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Martin Luther King Jr. Day

January 15, 2017

This Monday, hundreds of thousands of San Antonians are participating in what has grown to be the nation’s largest Martin Luther King Jr. Day March. I have participated in the march in previous years, and I’m always impressed by the magnitude of it. Marching in solidarity for peace, equality, justice, and the remembrance of Dr. King with a quarter of a million people is a truly awesome experience.

Despite these previous experiences, nothing ever totally prepared me for the “real thing.” Participating in a present-day march is a very different experience from walking around the neighborhood where Dr. King lived and worked. This past August I traveled to Atlanta, GA, and had the opportunity to visit the Martin Luther King, Jr. Center for Nonviolent Social Change (“the King Center”). The King Center is a National Historic Site that includes a museum, archives, community/exhibition center, the childhood home of Dr. King, the Ebenezer Baptist Church, and crypt of Dr. and Mrs. King.

National Historic Site marker

Ebenezer Baptist Church sign

Outside the church where Dr. King preached.

Inside the Ebenezer Baptist Church

Inside the Ebenezer Baptist Church. Soft music and a recorded sermon from Dr. King played inside the chapel.

While in Atlanta, I also visited the Atlanta University Center, where I enjoyed a tour of the Robert Woodruff Library’s Archives Research Center, which holds the Morehouse College Martin Luther King Jr. Collection, the Tupac Amaru Shakur Collection, and the Atlanta Voter Education Project Collection (a directly related counterpart to UTSA’s Southwest Voter Registration Education Project Collection). Photography was not allowed at the Woodruff Library’s Archives, but complete collection inventories and select digitized content can be seen by following the provided links.

One of the fundamental principles of archives is provenance – basically, the origin or source of archival materials. It drives much of what we do as archivists, including ensuring authenticity of our records, making decisions on how to organize collections, and aiding in greater understanding of collection content. It allows archivists and researchers to quite literally touch history and engage with it in a way that is unique and meaningful.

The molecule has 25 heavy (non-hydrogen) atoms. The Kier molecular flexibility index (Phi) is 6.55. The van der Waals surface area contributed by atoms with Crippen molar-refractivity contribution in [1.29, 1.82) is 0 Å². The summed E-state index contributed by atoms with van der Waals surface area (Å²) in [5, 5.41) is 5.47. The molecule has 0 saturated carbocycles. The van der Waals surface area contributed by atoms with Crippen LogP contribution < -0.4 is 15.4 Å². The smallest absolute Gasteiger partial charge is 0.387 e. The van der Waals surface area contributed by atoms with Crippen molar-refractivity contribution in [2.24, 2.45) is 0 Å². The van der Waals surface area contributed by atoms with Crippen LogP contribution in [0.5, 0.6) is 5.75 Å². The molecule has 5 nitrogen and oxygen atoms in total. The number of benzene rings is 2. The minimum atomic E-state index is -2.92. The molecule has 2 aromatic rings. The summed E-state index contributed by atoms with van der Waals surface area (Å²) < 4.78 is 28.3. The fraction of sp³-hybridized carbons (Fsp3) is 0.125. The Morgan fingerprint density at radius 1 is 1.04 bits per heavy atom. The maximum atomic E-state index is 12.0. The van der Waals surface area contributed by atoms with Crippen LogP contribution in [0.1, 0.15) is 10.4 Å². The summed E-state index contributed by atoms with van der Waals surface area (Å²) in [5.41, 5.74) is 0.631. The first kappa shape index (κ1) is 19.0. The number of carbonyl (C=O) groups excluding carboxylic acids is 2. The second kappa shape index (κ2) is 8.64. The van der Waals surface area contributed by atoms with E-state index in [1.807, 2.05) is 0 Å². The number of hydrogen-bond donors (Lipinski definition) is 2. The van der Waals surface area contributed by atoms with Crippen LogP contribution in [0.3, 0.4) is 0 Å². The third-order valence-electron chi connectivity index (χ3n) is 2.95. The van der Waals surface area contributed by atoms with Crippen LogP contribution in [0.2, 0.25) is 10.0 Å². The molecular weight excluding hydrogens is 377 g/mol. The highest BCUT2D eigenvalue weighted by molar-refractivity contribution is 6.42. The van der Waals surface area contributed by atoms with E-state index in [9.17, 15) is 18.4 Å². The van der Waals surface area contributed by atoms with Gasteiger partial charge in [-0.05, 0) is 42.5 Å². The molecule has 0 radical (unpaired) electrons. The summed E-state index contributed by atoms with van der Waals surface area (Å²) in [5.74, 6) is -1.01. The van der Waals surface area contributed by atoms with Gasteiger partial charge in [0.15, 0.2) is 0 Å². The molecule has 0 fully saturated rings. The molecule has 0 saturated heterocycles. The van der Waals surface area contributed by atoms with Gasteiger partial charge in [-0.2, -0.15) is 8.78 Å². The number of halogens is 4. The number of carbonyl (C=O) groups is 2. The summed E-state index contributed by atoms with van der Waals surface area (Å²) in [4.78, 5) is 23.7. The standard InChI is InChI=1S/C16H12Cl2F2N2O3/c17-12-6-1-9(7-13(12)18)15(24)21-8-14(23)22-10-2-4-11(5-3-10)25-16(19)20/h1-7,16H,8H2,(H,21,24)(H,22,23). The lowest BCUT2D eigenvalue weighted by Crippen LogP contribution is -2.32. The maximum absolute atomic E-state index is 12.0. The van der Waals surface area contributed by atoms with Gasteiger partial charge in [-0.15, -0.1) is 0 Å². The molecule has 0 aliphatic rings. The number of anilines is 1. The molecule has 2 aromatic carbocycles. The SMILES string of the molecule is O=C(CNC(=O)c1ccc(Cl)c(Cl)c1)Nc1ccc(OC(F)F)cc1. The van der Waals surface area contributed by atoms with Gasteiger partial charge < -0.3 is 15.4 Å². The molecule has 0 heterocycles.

Home of MLK

The home where Dr. King was born and spent much of his childhood.

Crypt of MLK

The crypt of Dr. and Mrs. King. The crypt is seated in a long reflecting pool and faces an eternal flame [not pictured].

So, with the concept of provenance in mind, it was particularly poignant to visit the King Center and see Dr. King’s personal papers firsthand. I was a bit awestruck and excited, but also felt the immense gravity of the past and its impact on our world today.

“The King Center is dedicated to educating the world on the life, legacy and teachings of Dr. Martin Luther King, Jr., inspiring new generations to carry forward his unfinished work, strengthen causes and empower change-makers who are continuing his efforts today.” Visiting birthplaces of historical figures and reading the words that they themselves wrote on the very piece of paper you hold in your hand can be powerful experiences that allow us to create intimate connections to the past. Places like the King Center and Archives are places of sustained memories that help us understand the present. How we act and what we do in the present helps keep the work of Dr. King alive.

See you at the march.

San Antonio MLK March 1989

1989 San Antonio MLK Day March, from the Mario Marcel Salas Papers at UTSA Libraries Special Collections

For a brief history of San Antonio’s MLK Day March, please see this blog post from 2016.

One Comment leave one →
  1. January 15, 2017 9:00 am

    Reblogged this on stillness of heart and commented:
    Enjoy this very interesting and useful article on the eve of the MLK Day March.

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